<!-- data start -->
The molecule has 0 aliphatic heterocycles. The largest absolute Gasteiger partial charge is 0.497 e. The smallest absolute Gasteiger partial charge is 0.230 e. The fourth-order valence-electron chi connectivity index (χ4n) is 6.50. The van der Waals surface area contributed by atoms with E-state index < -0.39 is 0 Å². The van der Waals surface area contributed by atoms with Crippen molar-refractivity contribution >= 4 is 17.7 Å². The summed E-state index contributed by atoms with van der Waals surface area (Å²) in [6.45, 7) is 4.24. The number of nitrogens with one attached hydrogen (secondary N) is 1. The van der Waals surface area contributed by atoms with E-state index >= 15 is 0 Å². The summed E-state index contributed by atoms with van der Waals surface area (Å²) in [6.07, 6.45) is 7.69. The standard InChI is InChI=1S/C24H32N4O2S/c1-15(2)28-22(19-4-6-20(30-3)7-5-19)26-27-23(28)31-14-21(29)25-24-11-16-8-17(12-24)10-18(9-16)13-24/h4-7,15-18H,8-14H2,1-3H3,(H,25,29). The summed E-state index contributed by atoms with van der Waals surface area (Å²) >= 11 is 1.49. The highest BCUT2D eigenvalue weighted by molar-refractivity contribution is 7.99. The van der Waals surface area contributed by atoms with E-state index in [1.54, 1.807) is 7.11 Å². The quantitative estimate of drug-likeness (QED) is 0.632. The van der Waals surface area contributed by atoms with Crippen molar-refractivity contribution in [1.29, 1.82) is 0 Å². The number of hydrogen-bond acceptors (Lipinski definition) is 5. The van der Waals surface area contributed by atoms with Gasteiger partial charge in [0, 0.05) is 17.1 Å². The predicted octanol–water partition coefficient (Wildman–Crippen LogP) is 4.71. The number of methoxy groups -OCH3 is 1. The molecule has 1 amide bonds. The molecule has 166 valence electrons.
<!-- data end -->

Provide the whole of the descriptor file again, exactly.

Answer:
The molecule has 0 aliphatic heterocycles. The largest absolute Gasteiger partial charge is 0.497 e. The smallest absolute Gasteiger partial charge is 0.230 e. The fourth-order valence-electron chi connectivity index (χ4n) is 6.50. The van der Waals surface area contributed by atoms with E-state index < -0.39 is 0 Å². The van der Waals surface area contributed by atoms with Crippen molar-refractivity contribution >= 4 is 17.7 Å². The summed E-state index contributed by atoms with van der Waals surface area (Å²) in [6.45, 7) is 4.24. The number of nitrogens with one attached hydrogen (secondary N) is 1. The van der Waals surface area contributed by atoms with E-state index >= 15 is 0 Å². The summed E-state index contributed by atoms with van der Waals surface area (Å²) in [6.07, 6.45) is 7.69. The standard InChI is InChI=1S/C24H32N4O2S/c1-15(2)28-22(19-4-6-20(30-3)7-5-19)26-27-23(28)31-14-21(29)25-24-11-16-8-17(12-24)10-18(9-16)13-24/h4-7,15-18H,8-14H2,1-3H3,(H,25,29). The summed E-state index contributed by atoms with van der Waals surface area (Å²) >= 11 is 1.49. The highest BCUT2D eigenvalue weighted by molar-refractivity contribution is 7.99. The van der Waals surface area contributed by atoms with E-state index in [1.54, 1.807) is 7.11 Å². The quantitative estimate of drug-likeness (QED) is 0.632. The van der Waals surface area contributed by atoms with Crippen molar-refractivity contribution in [1.29, 1.82) is 0 Å². The number of hydrogen-bond acceptors (Lipinski definition) is 5. The van der Waals surface area contributed by atoms with Gasteiger partial charge in [0, 0.05) is 17.1 Å². The predicted octanol–water partition coefficient (Wildman–Crippen LogP) is 4.71. The number of methoxy groups -OCH3 is 1. The molecule has 1 amide bonds. The molecule has 166 valence electrons.